In regard to the above, the determination that the duty for the Court to protect the well-being of victims and witnesses applies at the preliminary examination stage ‘as well’ is a position difficult to reconcile with the discussions during the travaux preparatoires of the Rome Statute, as such, this is a consideration taken by the Court acting ultra vires. The reference or consideration made by the Court regarding Article 68, binds the Court in terms of its duties towards the victims and witnesses within the context of criminalproceedings and not of (pre)investigations. Indeed it Court noted that the Prosecutor is not prevented from seeking for the protection of victims and witnesses at preliminary stages, however, such a duty, if any even existed, is only bound to the Prosecution and not a consideration for the Chamber to take disproportionally outside the bounds of a criminal proceeding.

In concluding with regard to Burundi’s right as a State under Article 18 of the Statute to be notified of an investigation, the Court decided that a “balance between articles 18(1) and 68(1) of the Statute requires that, for the purposes of the particular situation in Burundi, the Prosecutor’s request for a delay of ten working days in notifying a potential decision authorizing an investigation to the States concerned be granted. […] that this exceptional and limited delay in the notification to be provided under article 18(1) of the Statute does not in any way diminish the rights accorded to States under article 18(1) and (2) of the Statute and rules 52 to 54 of the Rules to ensure that their primary jurisdiction is respected, which is the main purpose of article 18 of the Statute.”

It is unclear how the legal effect of a State’s right under Article 18 could be circumvented so easily. This is another instance whereby the Court acted ultra vires. Article 16 of the Statute for example, which provides for an indication of circumstances in which proceedings or investigations may be delayed/ deferred, grants these powers to the UNSC under Chapter VII of the UN Charter. It is inconceivable, that the Court should unilaterally defer or restrict the rights and entitlements of States under the Statute. Regardless of the considerations taken, a delay of 10 days diminishes the rights accorded to States under Article 18 as stated in the Decision. The Court could have opted, were it really in the interest of victims and witnesses as alleged, and under 18(1), to provide Burundi with limited information at the time the authorization was granted, supposedly on 25 October 2017. The Court’s authorisation was supposedly granted a day before Burundi withdrew legally from the ICC. However, the Court disregarded Burundi’s right under Article 18 during the relevant time period, and Burundi was only notified of the authorisation to investigate, in violation of its sovereignty, almost 2 weeks after the withdrawal took effect, through the media.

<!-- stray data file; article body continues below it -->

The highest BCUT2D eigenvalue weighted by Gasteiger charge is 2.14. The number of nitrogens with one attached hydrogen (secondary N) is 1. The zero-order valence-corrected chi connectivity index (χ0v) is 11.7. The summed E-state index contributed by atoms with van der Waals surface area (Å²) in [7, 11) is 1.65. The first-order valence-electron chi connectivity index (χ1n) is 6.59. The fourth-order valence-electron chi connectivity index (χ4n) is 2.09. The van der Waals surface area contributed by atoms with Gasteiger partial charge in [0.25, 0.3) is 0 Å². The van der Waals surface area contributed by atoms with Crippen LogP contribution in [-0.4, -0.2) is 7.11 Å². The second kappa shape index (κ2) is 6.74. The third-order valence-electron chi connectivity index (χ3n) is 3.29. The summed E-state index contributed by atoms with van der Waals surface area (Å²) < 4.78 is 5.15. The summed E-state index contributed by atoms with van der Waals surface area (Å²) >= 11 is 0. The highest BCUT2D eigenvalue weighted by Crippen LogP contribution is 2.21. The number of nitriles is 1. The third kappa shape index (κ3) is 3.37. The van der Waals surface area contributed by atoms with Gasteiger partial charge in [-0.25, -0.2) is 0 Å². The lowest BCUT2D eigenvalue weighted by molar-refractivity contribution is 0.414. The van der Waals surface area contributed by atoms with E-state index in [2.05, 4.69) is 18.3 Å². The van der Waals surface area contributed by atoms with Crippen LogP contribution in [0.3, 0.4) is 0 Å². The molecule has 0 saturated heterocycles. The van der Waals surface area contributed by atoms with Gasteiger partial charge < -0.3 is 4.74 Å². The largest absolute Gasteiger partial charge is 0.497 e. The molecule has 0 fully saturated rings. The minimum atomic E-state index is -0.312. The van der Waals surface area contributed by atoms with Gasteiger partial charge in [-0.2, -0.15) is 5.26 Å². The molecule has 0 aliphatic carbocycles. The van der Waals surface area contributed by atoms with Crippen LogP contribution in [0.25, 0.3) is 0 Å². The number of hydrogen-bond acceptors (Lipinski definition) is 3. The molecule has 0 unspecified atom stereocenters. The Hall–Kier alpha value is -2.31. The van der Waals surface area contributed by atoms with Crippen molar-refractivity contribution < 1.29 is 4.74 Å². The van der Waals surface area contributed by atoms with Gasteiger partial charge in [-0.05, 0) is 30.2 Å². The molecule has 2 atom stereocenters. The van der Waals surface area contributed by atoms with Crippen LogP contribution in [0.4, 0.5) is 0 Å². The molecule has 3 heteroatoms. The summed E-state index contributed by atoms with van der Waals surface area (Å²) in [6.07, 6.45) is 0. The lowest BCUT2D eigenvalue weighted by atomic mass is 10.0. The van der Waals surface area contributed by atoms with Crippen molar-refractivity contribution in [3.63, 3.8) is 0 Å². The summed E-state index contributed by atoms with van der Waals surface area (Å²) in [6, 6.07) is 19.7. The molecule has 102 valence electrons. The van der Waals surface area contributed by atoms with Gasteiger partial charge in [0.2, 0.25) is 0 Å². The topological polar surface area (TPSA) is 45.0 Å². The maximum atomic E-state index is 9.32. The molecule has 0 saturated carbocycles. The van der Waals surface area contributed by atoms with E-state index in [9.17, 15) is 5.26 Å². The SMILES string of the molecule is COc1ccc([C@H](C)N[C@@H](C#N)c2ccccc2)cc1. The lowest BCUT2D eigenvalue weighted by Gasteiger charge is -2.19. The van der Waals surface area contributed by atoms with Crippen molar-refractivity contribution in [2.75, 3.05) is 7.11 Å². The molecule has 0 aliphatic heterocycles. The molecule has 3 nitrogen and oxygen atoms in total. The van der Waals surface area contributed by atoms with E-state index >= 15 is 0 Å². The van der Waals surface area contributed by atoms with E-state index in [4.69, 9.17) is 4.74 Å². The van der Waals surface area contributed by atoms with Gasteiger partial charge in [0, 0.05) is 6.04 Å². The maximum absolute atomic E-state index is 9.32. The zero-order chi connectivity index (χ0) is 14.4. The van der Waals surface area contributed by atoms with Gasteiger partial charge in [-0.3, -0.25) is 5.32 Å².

For an institution as the ICC that relies on State cooperation, the precedence set with the Burundi situation is very disturbing. Moreover, the allegation in its Decision regarding the alleged “complete lack of international cooperation on the part of the Burundian authorities” is a clear indication that the Court is not acting impartially, if it is willing to go as far as further tarnishing Burundi’s international image. During preliminary examination, Burundi provided information on the basis of which the Chamber made findings of measures taken by Burundi to investigate and prosecute. For the Chamber to make such a strong statement at this point in time regarding Burundi’s cooperation is a clear sign of bias, political tampering and lack of impartiality.

In reference to Article 127 which deals with cooperation following withdrawal, the Decision notes that “on the whole, article 127(2) of the Statute gives effect to the principle contained in article 70(1)(b) of the Vienna Convention on the Law of Treaties, which provides that the termination of a treaty “[d]oes not affect any right, obligation or legal situation of the parties created through the execution of the treaty prior to its termination”.”

It is untenable for the Court to expect to violate Burundi’s rights under Article 18 while simultaneously expecting it to uphold any obligations under Article 127, more specifically and particularly, when Burundi is only made aware of such alleged obligations AFTER its termination took legal effect. The Decision authorizing the investigation was supposedly issued on 25 October 2017. The only notification Burundi received was that through the media on 9 November 2017. Article 18 was unjustifiably violated.

The Decision lacks legal backing, and in content it is motivated by political considerations. Moreover, it will subvert ongoing peace, reconciliation and justice efforts deployed by the UN Security Council, the AU and the East Africa Community. While the Government of the Republic of Burundi remains guided by the principles and core values that founded the ICC, including the rule of law and the fight against impunity, it also remains determined to exercise its rights as a sovereign country.

In view of the forgoing, the Embassy of Burundi in The Hague seizes this opportunity to inform the public at large that Burundi will not cooperate with the ICC in this investigation.

Done in The Hague, 10 November 2017